Contributor: Dr. John V. Dacus
Last Update: 01/01/15
Thyroid disease is the second most common endocrinopathy in pregnancy after diabetes. Hypothyroidism occurs in about 2.5% of pregnancies and hyperthyroidism in 0.2% of pregnancies.
Untreated hypothryroidism has been associated with preeclampsia, placental abruption, and intrauterine growth restricted infants. Subclinical hypothyroidism has been reported to increase the risk of neurodevelopmental problems in children. Untreated hyperthyroidism increases the risk of preeclampsia, intrauterine growth restriction, neonatal thyroid dysfunction, and maternal thyroid storm.
Thyrotropin releasing hormone (TRH), produced by the hypothalamus, stimulates release of thyroid stimulating hormone (TSH) from the pituitary gland which then causes the thyroid gland to secrete thyroxine (T4) and triiodothyronine (T3).
Thyroid binding globulin (TBG) increases in pregnancy secondary to a rise in estrogen. This results in an increase in total T4 and total T3 but the free T4 and free T3 do not increase. Plasma TSH does not cross the placenta and T4 & T3 cross minimally.
Symptoms of hyperthyroidism include tachycardia (even at rest), tremors, and heat intolerance, weight loss, diarrhea, sweating, hypertension, and goiter. Many of these symptoms mimic normal adaptations to pregnancy. The most common cause of hyperthyroidism in pregnancy is Graves disease (95%). Other causes may be gestational trophoblastic disease, nodular goiter, and viral thyroiditis.
The diagnosis of hyperthyroidism in pregnancy is made by obtaining a depressed serum TSH (less than 0.1 mU/L) and an elevated total T4 (TT4) greater than 1 1/2 times the upper limit of normal nonpregnant values. Occasionally the TT4 is normal and an elevated total T3 (TT3) greater than 1 1/2 times the upper limit of normal nonpregnant value is diagnostic of T3 thyrotoxicosis.
The American Thyroid Association and the Association of Clinical Endocrinologists recommend use of serum TSH together with total T4 as the thyroid test of choice during pregnancy (4). Some studies have shown free T4 immunoassays to be flawed in pregnancy (3).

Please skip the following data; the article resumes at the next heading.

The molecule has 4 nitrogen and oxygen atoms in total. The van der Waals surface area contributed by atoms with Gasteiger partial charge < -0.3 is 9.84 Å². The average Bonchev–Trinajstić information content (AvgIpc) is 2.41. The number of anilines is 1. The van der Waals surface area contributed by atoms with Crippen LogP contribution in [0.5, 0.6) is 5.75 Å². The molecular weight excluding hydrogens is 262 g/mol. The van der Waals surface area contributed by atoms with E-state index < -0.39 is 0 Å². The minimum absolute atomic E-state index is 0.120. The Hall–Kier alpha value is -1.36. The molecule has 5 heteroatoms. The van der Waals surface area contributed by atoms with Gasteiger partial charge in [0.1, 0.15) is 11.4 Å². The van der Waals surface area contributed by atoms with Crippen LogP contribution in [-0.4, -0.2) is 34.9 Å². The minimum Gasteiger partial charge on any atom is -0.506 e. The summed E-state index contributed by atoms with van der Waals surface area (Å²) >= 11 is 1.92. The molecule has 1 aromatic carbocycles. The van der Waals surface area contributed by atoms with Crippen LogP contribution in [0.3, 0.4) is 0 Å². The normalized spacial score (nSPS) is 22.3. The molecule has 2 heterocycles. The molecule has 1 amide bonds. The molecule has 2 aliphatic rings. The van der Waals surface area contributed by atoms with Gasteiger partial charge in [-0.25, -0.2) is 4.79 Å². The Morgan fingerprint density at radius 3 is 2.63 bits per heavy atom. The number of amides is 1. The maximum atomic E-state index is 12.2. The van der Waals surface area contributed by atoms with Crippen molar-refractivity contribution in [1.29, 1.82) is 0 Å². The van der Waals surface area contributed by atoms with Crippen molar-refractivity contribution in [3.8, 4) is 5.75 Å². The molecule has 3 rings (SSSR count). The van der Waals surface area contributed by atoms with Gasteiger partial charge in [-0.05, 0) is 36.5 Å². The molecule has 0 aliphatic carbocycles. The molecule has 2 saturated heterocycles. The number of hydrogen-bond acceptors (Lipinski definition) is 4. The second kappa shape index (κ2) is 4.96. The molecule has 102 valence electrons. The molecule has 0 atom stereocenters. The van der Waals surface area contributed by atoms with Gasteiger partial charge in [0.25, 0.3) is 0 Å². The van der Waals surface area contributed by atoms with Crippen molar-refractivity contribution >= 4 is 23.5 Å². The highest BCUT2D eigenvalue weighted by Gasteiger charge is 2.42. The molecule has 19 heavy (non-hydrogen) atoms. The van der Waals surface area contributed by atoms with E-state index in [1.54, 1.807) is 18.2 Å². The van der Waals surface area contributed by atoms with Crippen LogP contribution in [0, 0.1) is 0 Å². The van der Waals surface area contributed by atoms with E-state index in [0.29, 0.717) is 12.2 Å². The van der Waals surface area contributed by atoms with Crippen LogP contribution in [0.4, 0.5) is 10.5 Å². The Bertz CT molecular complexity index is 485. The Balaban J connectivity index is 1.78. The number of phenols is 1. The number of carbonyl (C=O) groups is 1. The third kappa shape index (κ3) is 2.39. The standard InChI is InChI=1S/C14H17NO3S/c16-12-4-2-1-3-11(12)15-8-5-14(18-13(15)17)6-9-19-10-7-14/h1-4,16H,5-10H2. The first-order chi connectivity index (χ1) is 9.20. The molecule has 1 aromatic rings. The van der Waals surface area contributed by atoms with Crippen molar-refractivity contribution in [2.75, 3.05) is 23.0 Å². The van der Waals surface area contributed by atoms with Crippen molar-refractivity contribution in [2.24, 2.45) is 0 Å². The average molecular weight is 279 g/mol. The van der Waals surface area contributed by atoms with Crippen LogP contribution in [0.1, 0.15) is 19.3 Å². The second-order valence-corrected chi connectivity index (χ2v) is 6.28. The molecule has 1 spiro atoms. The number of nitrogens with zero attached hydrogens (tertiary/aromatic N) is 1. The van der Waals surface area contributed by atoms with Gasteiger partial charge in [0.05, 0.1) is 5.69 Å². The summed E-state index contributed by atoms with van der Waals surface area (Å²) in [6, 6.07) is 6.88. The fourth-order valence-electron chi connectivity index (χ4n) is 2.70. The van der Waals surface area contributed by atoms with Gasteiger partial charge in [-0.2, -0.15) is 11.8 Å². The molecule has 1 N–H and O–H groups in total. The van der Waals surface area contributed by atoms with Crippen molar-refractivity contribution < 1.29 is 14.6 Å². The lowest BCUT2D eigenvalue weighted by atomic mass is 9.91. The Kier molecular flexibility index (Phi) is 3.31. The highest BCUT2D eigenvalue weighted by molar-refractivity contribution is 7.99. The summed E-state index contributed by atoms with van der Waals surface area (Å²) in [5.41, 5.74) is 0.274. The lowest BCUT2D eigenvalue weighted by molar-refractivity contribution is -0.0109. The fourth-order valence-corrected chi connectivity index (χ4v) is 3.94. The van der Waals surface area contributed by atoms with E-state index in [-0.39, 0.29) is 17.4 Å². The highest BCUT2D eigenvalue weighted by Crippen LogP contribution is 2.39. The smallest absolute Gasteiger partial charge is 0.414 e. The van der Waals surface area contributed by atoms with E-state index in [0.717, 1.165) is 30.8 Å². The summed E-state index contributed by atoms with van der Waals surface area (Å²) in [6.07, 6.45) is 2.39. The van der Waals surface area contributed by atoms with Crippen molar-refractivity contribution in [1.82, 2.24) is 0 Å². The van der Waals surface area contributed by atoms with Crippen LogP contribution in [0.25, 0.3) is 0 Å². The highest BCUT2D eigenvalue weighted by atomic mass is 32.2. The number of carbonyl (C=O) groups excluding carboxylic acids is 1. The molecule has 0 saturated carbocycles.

The treatment of hyperthyroidism in pregnancy is initially medical using a thionamide. These drugs block the synthesis and not the release of thyroid hormones.
A CBC should be obtained as baseline because agranulocytosis (incidence of 0.1%) is a dangerous, rare complication. If the patient complains of fever or sore throat an immediate WBC count should be obtained.
The FTI should be checked every 3-4 weeks and as the value is falling, the dose of thionamide should be cut in half. The lowest dose to keep the FTI in the upper range of normal should be sought.
Methimazole (Tapezol) is the thionamide of choice according to the latest information from the FDA. It should be started at an initial dose of 10 to 15 milligrams once daily. According to the FDA, PTU (propylthiouracil) should only be used if the patient is allergic to Tapezol or during the first trimester of pregnancy because of the possible teratogenesis of Tapezol (questionable increase in cutis aplasia in fetus).
Since Graves disease is autoimmune in nature, there are exacerbations and remissions. The dose of Tapezol at times may be minimal and at times, especially after 12 weeks of therapy the drug may be discontinued and the FTI remain in the normal range.
Postpartum the patient may undergo an exacerbation even if she has previously been treated with I131 or thyroidectomy. There may be thyroid stimulating antibodies (TSA) still present. Thyroid function tests should be obtained 7-10 days postpartum in all patients with a history of previous or current hyperthyroidism.
Obstetric management should include serial ultrasonic exams for growth (at least each trimester) and evaluation for possible fetal goiter. Fetal antenatal testing is recommended for uncontrolled hyperthryoidism beginning at 34 weeks.